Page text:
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Seeing ang hearing.

Weekly R and R, raves and rants that is.

I’m always happy that Philstar has a sort of weekly dose of science from scientists themselves. Also, Rappler had been busy with some island science for the last couple of days. Here goes my R and R.

Collagen and scurvy

Somehow, I don’t know how to react to this article from Philstar (click here). It’s like attending a lecture class in chemistry. Oh wait! IT was supposed to be a lecture note in chemistry, right?

There are the two things that came to my mind after reading the notes. No, it’s neither about scurvy nor wrinkles.

First. While I have to admit that I can endure reading this kind of article (Have you heard about how wonderfully readable the classical mechanics book of Goldstein is? Yeah, it´s a myth.) and I, most of the time, like to read this kind of article, I wonder what possible engagement does it want from its readers. Is it just FYI or Maám wants to talk to me, personally?

And second. I always encourage my fellow scientists to write, to communicate their science and I laud scientist who tried. However when we write, there is one very basic question we need to answer: Are we possibly alienating more people, not with the science but by the manner with which we communicate it? I have lost a lot of friends by not asking this question to myself by the way. Balance I guess, is the solution.

“Kiko and Stitch”

Rappler gave me my happy island science news for the week (click here). There are three things to emphasize here:

1. “We need not look far for expertise, we just have to believe in our own scientists,” Soriano said

2. Pulling expertise from different fields could hasten the pace in which things are done.

“The team included physical oceanographers Dr. Cesar Villanoy and Dr. Laura David from the UP Marine Science Institute; Engr. Roel John Judilla and Engr. Jaylord Jauod from the School of Mechanical Engineering, Mapua Institute of Technology; Dr. Wilfredo Licuanan, Marine Ecologist from DLSU; and Dr. Prospero Naval from UP Dept. of Computer Science.”

Smiles. Courtesy: Rappler.

3. Good science although a local solution, is still good science.

Which brings me to a depressing science story (ies) also courtesy of Rappler (click here and here).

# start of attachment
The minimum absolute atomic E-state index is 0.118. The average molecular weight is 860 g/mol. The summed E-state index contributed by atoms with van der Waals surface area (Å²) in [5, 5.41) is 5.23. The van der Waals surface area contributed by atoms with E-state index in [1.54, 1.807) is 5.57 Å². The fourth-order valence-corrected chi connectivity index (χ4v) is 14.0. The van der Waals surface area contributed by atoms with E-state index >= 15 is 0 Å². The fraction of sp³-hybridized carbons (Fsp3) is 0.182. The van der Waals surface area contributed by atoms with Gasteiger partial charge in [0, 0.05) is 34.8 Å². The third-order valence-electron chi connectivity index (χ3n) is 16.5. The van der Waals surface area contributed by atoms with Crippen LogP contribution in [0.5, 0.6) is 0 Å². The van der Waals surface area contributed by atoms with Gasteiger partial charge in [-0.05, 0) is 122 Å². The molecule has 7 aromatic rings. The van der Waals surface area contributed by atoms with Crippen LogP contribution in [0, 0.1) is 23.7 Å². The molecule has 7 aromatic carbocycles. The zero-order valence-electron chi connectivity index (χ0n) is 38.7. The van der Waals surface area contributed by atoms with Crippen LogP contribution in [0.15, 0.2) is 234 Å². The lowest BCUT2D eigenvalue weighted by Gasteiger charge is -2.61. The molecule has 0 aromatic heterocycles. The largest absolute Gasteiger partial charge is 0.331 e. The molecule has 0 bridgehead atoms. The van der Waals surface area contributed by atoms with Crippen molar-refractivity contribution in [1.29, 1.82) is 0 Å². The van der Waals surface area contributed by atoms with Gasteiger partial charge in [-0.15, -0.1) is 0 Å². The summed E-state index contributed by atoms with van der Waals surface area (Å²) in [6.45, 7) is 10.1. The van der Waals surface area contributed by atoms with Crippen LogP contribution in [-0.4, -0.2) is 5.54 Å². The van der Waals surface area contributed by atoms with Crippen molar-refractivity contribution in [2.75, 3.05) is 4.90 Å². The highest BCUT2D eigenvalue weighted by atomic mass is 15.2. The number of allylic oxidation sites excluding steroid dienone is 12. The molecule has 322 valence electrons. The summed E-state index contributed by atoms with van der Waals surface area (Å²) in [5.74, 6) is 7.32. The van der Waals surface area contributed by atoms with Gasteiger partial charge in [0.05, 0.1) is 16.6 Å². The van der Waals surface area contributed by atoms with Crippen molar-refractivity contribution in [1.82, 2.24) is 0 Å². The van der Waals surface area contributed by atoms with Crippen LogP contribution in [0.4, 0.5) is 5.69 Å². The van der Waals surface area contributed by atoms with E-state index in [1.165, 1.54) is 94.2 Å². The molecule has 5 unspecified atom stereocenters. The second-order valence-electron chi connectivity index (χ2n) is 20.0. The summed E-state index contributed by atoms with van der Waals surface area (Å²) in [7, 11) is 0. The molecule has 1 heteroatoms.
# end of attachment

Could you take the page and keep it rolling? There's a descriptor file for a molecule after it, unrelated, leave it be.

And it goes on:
Dishearthening cool science

If I were a kid living in Matnog (Sorsogon), what could be my reaction after reading this article?

“Ang galing naman nya! Sana ako rin nakatira sa Amerika.”

The first sentence is filled with admiration. The second is loaded – maybe a little anger, maybe a bit of sadness but certainly there is hopelessness. Two things: 1) He doesn’t believe that he will prosper in his current situation; and 2) Only people in America can live their dreams. He thinks of getting out of the country so that he can let his kids dream, abandoning his own. (While certainly not really such a bad thing, but that’s a different story.)

Am I the only one with this convoluted thinking? It is a bitter fact that children in the islands are at a disadvantage compared to kids in developed country. (A lot of heroic souls are trying to do something about it.) In writing successful Filipinos abroad who didn’t live the typical Filipino lives of stinking toilets in public schools or of the usual 2 hour trek (or in the case of Matnog, an hour boat ride or swim) to school, what value could these articles have?

I have said it last week: The value of this article for the Philippines, I believe, is that given the right training and stimulus, Filipinos can also be good in science. Nothing more.

Oh yes! These articles are supposed to inspire. Then why am I not inspired? I guess I just feel unattached.

Whatever happened to finding people like the Filipina who proved Einstein right or the Filipina who wants to put ‘chorva’ in Oxford English Dictionary?

How about writing about that guy from Ilocos who is in an international debate about ‘time’, or that guy from Odiongan (Romblon) who is solving complex biology problems with math? Since I don’t want to be accused of being parochial, how about that guy who went to a public high school in Manila and is now dean for Science in NYU or that guy from Cagayan de Oro who is an Astrophysicist working in Trieste, or that lady from Batangas who plays with DNA and RNA in Cornell?

There are many examples whom a kid in Matnog can relate to. Granted that these people have enormous talents, they have even more tremendous determination. The one that makes a mountain a molehill.  Try looking at their tracks and back stories. It is written in the scars of their hearts as P¡nk would say er sing.

Mountains versus mole hills. Which one is which?

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